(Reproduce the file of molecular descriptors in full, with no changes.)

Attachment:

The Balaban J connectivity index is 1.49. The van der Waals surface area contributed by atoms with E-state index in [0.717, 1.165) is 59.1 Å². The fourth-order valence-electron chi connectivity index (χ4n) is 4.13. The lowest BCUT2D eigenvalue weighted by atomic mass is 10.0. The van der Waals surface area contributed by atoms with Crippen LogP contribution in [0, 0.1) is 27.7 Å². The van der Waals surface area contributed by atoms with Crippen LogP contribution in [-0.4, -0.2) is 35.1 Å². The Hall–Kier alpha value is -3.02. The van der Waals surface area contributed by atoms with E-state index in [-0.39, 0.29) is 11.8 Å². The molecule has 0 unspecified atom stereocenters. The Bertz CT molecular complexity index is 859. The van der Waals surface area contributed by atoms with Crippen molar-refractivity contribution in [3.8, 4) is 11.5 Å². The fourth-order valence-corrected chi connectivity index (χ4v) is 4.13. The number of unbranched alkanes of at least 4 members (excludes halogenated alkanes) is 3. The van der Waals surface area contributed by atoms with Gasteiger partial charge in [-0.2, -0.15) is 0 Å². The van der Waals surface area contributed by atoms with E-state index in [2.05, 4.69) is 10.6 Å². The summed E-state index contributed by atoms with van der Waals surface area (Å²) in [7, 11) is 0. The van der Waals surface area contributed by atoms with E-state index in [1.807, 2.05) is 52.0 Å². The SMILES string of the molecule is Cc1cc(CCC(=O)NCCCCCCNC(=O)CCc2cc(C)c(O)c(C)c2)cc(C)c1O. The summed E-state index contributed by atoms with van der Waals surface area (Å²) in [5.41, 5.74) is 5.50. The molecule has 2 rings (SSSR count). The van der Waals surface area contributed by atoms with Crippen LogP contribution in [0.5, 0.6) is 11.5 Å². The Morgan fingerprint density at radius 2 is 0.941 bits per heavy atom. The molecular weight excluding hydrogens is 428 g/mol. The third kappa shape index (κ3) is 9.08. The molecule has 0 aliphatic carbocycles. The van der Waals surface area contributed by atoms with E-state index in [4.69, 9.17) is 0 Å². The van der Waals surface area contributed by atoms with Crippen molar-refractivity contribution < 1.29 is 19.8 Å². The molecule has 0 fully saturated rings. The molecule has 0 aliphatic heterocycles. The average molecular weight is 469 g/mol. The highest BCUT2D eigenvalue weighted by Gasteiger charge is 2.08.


The Balaban J connectivity index is 1.49. The van der Waals surface area contributed by atoms with E-state index in [0.717, 1.165) is 59.1 Å². The fourth-order valence-electron chi connectivity index (χ4n) is 4.13. The lowest BCUT2D eigenvalue weighted by atomic mass is 10.0. The van der Waals surface area contributed by atoms with Crippen LogP contribution in [0, 0.1) is 27.7 Å². The van der Waals surface area contributed by atoms with Crippen LogP contribution in [-0.4, -0.2) is 35.1 Å². The Hall–Kier alpha value is -3.02. The van der Waals surface area contributed by atoms with E-state index in [-0.39, 0.29) is 11.8 Å². The molecule has 0 unspecified atom stereocenters. The Bertz CT molecular complexity index is 859. The van der Waals surface area contributed by atoms with Crippen molar-refractivity contribution in [3.8, 4) is 11.5 Å². The fourth-order valence-corrected chi connectivity index (χ4v) is 4.13. The number of unbranched alkanes of at least 4 members (excludes halogenated alkanes) is 3. The van der Waals surface area contributed by atoms with Gasteiger partial charge in [-0.2, -0.15) is 0 Å². The van der Waals surface area contributed by atoms with E-state index in [2.05, 4.69) is 10.6 Å². The summed E-state index contributed by atoms with van der Waals surface area (Å²) in [7, 11) is 0. The van der Waals surface area contributed by atoms with E-state index in [1.807, 2.05) is 52.0 Å². The SMILES string of the molecule is Cc1cc(CCC(=O)NCCCCCCNC(=O)CCc2cc(C)c(O)c(C)c2)cc(C)c1O. The summed E-state index contributed by atoms with van der Waals surface area (Å²) in [5.41, 5.74) is 5.50. The molecule has 2 rings (SSSR count). The van der Waals surface area contributed by atoms with Crippen LogP contribution in [0.5, 0.6) is 11.5 Å². The Morgan fingerprint density at radius 2 is 0.941 bits per heavy atom. The molecular weight excluding hydrogens is 428 g/mol. The third kappa shape index (κ3) is 9.08. The molecule has 0 aliphatic carbocycles. The van der Waals surface area contributed by atoms with E-state index in [4.69, 9.17) is 0 Å². The van der Waals surface area contributed by atoms with Crippen molar-refractivity contribution < 1.29 is 19.8 Å². The molecule has 0 fully saturated rings. The molecule has 0 aliphatic heterocycles. The average molecular weight is 469 g/mol. The highest BCUT2D eigenvalue weighted by Gasteiger charge is 2.08.